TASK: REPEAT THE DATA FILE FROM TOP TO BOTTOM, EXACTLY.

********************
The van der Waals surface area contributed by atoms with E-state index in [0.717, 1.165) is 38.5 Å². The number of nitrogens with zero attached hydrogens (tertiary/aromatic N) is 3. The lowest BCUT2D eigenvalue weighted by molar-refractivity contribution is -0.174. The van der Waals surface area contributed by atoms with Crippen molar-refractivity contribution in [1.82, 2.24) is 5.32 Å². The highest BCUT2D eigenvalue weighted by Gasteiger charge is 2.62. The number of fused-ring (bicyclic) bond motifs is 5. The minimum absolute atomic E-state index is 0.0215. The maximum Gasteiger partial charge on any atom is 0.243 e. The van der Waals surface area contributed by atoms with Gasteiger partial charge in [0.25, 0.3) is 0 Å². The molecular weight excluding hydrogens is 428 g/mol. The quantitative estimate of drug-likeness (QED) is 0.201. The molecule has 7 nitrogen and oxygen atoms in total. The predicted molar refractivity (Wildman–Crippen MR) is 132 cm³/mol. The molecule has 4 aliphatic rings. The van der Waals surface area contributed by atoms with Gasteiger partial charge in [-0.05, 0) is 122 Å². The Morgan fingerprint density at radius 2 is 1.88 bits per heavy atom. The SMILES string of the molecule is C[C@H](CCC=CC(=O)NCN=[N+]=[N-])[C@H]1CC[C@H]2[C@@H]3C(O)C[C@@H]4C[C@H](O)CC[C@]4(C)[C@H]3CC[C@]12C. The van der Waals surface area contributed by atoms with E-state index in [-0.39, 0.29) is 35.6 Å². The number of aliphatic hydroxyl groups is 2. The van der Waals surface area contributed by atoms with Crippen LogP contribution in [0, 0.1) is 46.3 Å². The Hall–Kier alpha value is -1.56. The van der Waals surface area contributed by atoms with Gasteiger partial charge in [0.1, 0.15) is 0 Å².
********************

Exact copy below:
The van der Waals surface area contributed by atoms with E-state index in [0.717, 1.165) is 38.5 Å². The number of nitrogens with zero attached hydrogens (tertiary/aromatic N) is 3. The lowest BCUT2D eigenvalue weighted by molar-refractivity contribution is -0.174. The van der Waals surface area contributed by atoms with Crippen molar-refractivity contribution in [1.82, 2.24) is 5.32 Å². The highest BCUT2D eigenvalue weighted by Gasteiger charge is 2.62. The number of fused-ring (bicyclic) bond motifs is 5. The minimum absolute atomic E-state index is 0.0215. The maximum Gasteiger partial charge on any atom is 0.243 e. The van der Waals surface area contributed by atoms with Gasteiger partial charge in [0.25, 0.3) is 0 Å². The molecular weight excluding hydrogens is 428 g/mol. The quantitative estimate of drug-likeness (QED) is 0.201. The molecule has 7 nitrogen and oxygen atoms in total. The predicted molar refractivity (Wildman–Crippen MR) is 132 cm³/mol. The molecule has 4 aliphatic rings. The van der Waals surface area contributed by atoms with Gasteiger partial charge in [-0.05, 0) is 122 Å². The Morgan fingerprint density at radius 2 is 1.88 bits per heavy atom. The SMILES string of the molecule is C[C@H](CCC=CC(=O)NCN=[N+]=[N-])[C@H]1CC[C@H]2[C@@H]3C(O)C[C@@H]4C[C@H](O)CC[C@]4(C)[C@H]3CC[C@]12C. The van der Waals surface area contributed by atoms with E-state index in [-0.39, 0.29) is 35.6 Å². The number of aliphatic hydroxyl groups is 2. The van der Waals surface area contributed by atoms with Crippen LogP contribution in [0, 0.1) is 46.3 Å². The Hall–Kier alpha value is -1.56. The van der Waals surface area contributed by atoms with Gasteiger partial charge in [0.1, 0.15) is 0 Å².